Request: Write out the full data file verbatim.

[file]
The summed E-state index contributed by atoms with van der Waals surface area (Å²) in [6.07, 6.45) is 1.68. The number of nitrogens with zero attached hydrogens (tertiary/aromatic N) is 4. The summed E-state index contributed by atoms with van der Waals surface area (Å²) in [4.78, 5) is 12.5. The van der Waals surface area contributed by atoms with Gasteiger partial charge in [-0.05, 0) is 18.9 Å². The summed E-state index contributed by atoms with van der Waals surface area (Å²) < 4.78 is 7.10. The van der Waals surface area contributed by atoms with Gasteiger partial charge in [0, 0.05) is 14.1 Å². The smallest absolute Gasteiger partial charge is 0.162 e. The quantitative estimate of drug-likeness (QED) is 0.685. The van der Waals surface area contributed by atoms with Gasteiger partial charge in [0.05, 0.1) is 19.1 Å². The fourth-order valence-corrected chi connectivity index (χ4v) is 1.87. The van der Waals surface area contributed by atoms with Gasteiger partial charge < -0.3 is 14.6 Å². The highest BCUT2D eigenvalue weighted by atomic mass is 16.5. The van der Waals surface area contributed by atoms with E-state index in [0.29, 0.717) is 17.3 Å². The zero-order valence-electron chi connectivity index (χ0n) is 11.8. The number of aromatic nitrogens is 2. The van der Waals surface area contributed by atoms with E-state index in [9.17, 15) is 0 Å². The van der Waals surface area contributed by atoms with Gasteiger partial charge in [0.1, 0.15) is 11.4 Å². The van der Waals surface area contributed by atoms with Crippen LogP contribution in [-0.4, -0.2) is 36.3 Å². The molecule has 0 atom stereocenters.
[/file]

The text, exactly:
The summed E-state index contributed by atoms with van der Waals surface area (Å²) in [6.07, 6.45) is 1.68. The number of nitrogens with zero attached hydrogens (tertiary/aromatic N) is 4. The summed E-state index contributed by atoms with van der Waals surface area (Å²) in [4.78, 5) is 12.5. The van der Waals surface area contributed by atoms with Gasteiger partial charge in [-0.05, 0) is 18.9 Å². The summed E-state index contributed by atoms with van der Waals surface area (Å²) < 4.78 is 7.10. The van der Waals surface area contributed by atoms with Gasteiger partial charge in [0, 0.05) is 14.1 Å². The smallest absolute Gasteiger partial charge is 0.162 e. The quantitative estimate of drug-likeness (QED) is 0.685. The van der Waals surface area contributed by atoms with Gasteiger partial charge in [0.05, 0.1) is 19.1 Å². The fourth-order valence-corrected chi connectivity index (χ4v) is 1.87. The van der Waals surface area contributed by atoms with Gasteiger partial charge < -0.3 is 14.6 Å². The highest BCUT2D eigenvalue weighted by atomic mass is 16.5. The van der Waals surface area contributed by atoms with E-state index in [0.29, 0.717) is 17.3 Å². The zero-order valence-electron chi connectivity index (χ0n) is 11.8. The number of aromatic nitrogens is 2. The van der Waals surface area contributed by atoms with E-state index in [9.17, 15) is 0 Å². The van der Waals surface area contributed by atoms with Gasteiger partial charge in [0.1, 0.15) is 11.4 Å². The van der Waals surface area contributed by atoms with Crippen LogP contribution in [-0.4, -0.2) is 36.3 Å². The molecule has 0 atom stereocenters.